Reason: A model of PA is well-defined if, and only if, PA is finitarily consistent.
Now, a finitary proof of consistency for PA is given in Theorem 6.8 (p.41) of the paper which appeared in the December 2016 issue of Cognitive Systems Research’:

The Truth Assignments That Differentiate Human Reasoning From Mechanistic Reasoning: The Evidence-Based Argument for Lucas’ Goedelian Thesis’

https://www.sciencedirect.com/science/article/pii/S1389041716300250?via%3Dihub

The paper addressed the philosophical challenge which arises when an intelligence—whether human or mechanistic—accepts arithmetical propositions as true under an interpretation—either axiomatically or on the basis of subjective self-evidence—without any specified methodology for evidencing such acceptance.
The paper showed that Tarski’s classic definitions permit both human and mechanistic intelligences to admit finitary, evidence-based, definitions of the satisfaction and truth of the atomic formulas of PA over the domain N of the natural numbers in two, hitherto unsuspected and essentially different, ways:

(i) In terms of classical algorithmic verifiabilty (Definition 1, p.37); and

(ii) In terms of finitary algorithmic computability (Definition 2, p.37).

Further, the two definitions correspond to two distinctly different assignments of satisfaction and truth to the compound formulas of PA over N—say I(PA, SV) and I(PA, SC) respectively—such that The PA axioms are true over N, and the PA rules of inference preserve truth over N, under both the interpretations (Theorem 5.6, p.40 and Theorem 6.7, p.41).
Now, whilst the interpretation I(PA, SV) corresponds to the weak, non-finitary, standard interpretation of PA, the interpretation I(PA, SC) is the strong, finitary, interpretation of PA sought by Hilbert in the second of his twenty three Millennium 1900 problems.
Moreover, the finitary proof of consistency for PA entails that PA can have no non-standard model (Theorem 7.1, p.41); and that PA is categorical (Corollary 7.2).

(See also Section 13: The case against non-standard models of PA on p.87 of the following preprint:

The Significance of Goedel’s omega-consistency and Brouwer’s Intuitionism for Hilbert’s Program: Quantification from an Evidence-based Perspective

2. In this paragraph:

“Sort-of generalize to an arbitrary model M of a theory T. Let $(r_1,\ldots,r_n)$ be an n-tuple of elements of M. Look at the set of all formulas $\varphi(x_1,\ldots,x_n)$ such that M satisfies $\varphi(x_1,\ldots,x_n)$. This is the complete n-type of $(r_1,\ldots,r_n)$ with respect to M.”

I think there is a “sort-of typo” — when you say “such that M satisfies” don’t you mean to say “such that that n-tuple of elements of M satisfies”?

The same thing is repeated again two paragraphs down — “… The type is realized in a model M if there is a n-tuple $(r_1,\ldots,r_n)$ such that M satisfies …”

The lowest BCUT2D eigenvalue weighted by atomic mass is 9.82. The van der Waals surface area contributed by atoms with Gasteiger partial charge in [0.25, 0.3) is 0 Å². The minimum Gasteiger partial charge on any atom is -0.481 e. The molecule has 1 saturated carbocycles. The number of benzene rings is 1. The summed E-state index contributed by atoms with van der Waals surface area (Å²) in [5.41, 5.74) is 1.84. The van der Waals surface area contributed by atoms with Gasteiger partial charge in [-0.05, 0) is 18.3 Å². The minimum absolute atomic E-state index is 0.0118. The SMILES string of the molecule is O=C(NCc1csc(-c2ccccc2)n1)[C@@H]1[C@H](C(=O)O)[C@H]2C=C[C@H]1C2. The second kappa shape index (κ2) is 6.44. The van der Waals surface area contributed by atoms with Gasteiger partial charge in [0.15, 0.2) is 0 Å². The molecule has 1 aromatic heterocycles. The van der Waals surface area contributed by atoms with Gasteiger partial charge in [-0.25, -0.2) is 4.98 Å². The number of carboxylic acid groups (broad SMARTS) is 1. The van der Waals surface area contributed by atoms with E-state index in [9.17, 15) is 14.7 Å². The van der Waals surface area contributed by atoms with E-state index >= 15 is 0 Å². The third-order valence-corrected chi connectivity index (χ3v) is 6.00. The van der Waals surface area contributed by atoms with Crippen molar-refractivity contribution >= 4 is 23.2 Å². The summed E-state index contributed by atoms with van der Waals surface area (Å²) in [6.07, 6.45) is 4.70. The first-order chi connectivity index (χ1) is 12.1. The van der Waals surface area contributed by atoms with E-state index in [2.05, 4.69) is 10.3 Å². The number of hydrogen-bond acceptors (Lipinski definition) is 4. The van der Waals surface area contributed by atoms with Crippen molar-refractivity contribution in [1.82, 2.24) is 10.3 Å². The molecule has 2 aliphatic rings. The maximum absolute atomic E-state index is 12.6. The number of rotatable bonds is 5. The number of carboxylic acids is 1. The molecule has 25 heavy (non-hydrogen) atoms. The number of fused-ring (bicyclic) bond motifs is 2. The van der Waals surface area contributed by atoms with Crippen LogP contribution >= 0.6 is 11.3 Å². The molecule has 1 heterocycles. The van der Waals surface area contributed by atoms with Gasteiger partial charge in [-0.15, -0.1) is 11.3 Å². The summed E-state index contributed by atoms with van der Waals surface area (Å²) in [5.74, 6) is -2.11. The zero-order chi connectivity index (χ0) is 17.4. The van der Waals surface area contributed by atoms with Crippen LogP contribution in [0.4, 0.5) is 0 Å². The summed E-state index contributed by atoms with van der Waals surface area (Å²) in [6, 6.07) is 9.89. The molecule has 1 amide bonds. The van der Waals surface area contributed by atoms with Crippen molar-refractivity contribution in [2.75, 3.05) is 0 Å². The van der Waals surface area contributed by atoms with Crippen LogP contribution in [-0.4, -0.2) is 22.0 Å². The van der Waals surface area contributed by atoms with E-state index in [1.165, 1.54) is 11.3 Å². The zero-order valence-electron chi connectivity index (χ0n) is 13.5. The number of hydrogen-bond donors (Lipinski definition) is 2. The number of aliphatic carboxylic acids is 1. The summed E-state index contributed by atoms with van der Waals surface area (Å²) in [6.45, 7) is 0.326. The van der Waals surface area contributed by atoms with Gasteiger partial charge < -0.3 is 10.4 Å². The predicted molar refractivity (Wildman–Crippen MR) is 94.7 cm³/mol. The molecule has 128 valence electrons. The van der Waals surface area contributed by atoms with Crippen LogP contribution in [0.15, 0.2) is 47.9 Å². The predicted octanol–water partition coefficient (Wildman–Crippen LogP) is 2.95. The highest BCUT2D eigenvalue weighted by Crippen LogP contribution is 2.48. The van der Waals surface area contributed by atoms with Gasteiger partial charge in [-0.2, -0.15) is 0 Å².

So maybe they are both typos, or maybe it is specialized terminology that I don’t understand (a way of using “satisfies”).

Even if you need to include “M” as an important parameter in “satisfies”, don’t you need to include the tuple too? Then you could say something like “if this tuple satisfies these formulas in M” rather than just “if M satisfies these formulas (implicitly with regards to the prior-mentioned tuple)”.

==

Lower down, you mention the “omitting types theorem” and state it, and shortly afterwards mention the “overspill lemma” but without stating it, only stating a consequence of it (“Since ψ(n) holds for arbitrarily large finite n’s (indeed all finite n’s), overspill says that it also holds for some non-standard n.”). Is the “overspill lemma” a lemma of the “omitting types theorem”? What is its general statement? (Feel free to refer me to wikipedia if that’s good enough!)

(BTW, it’s hard for me to see how to apply the “omitting types theorem” — how would I know some type was non-principal?)

• I see you’ve answered most of your questions yourself. As for the omitting types theorem, a good example is the modern proof of the MacDowell-Specker theorem on end extensions of Peano arithmetic. If MN are models of PA, then N is an end extension of M (and M is an initial segment of N) if all the “new” elements of N (i.e., the elements in NM) occur after all the elements of M. The MacDowell-Specker theorem says that any model of PA has a proper end extension. (In fact an elementary end extension, but I won’t go into that here.) Marker’s Model Theory: An Introduction gives a proof using the omitting types theorem (p.128). (Maybe I should do a one-off post on that, as a footnote or appendix to this series, so to speak.)

• I can’t access most of the text of that book, but I found a preview of 37 pages including lots of introductory material which is very useful to me. Thanks!

• Great! Besides Marker, another very good book is Hodges’ A Shorter Model Theory. I just noticed he has 56 pages of something titled Model Theory (Draft 20 Jul 00) on his website, but this might be about the history of model theory. Finally, poking around I found these slides for a course on model theory.

3. (I see that Part 2 defines the Overspill Lemma explicitly, so nevermind that part of my questions.)

• This first part originated as a kind of “data dump” that Michael sent me—a lot of these issues get discussed again more slowly in later parts.

4. Part 2 also suggests an answer to my terminology/typo question — maybe in both places you should have said

“M satisfies $\varphi(r_1,\ldots,r_n)$

“M satisfies $\varphi(x_1,\ldots,x_n)$“.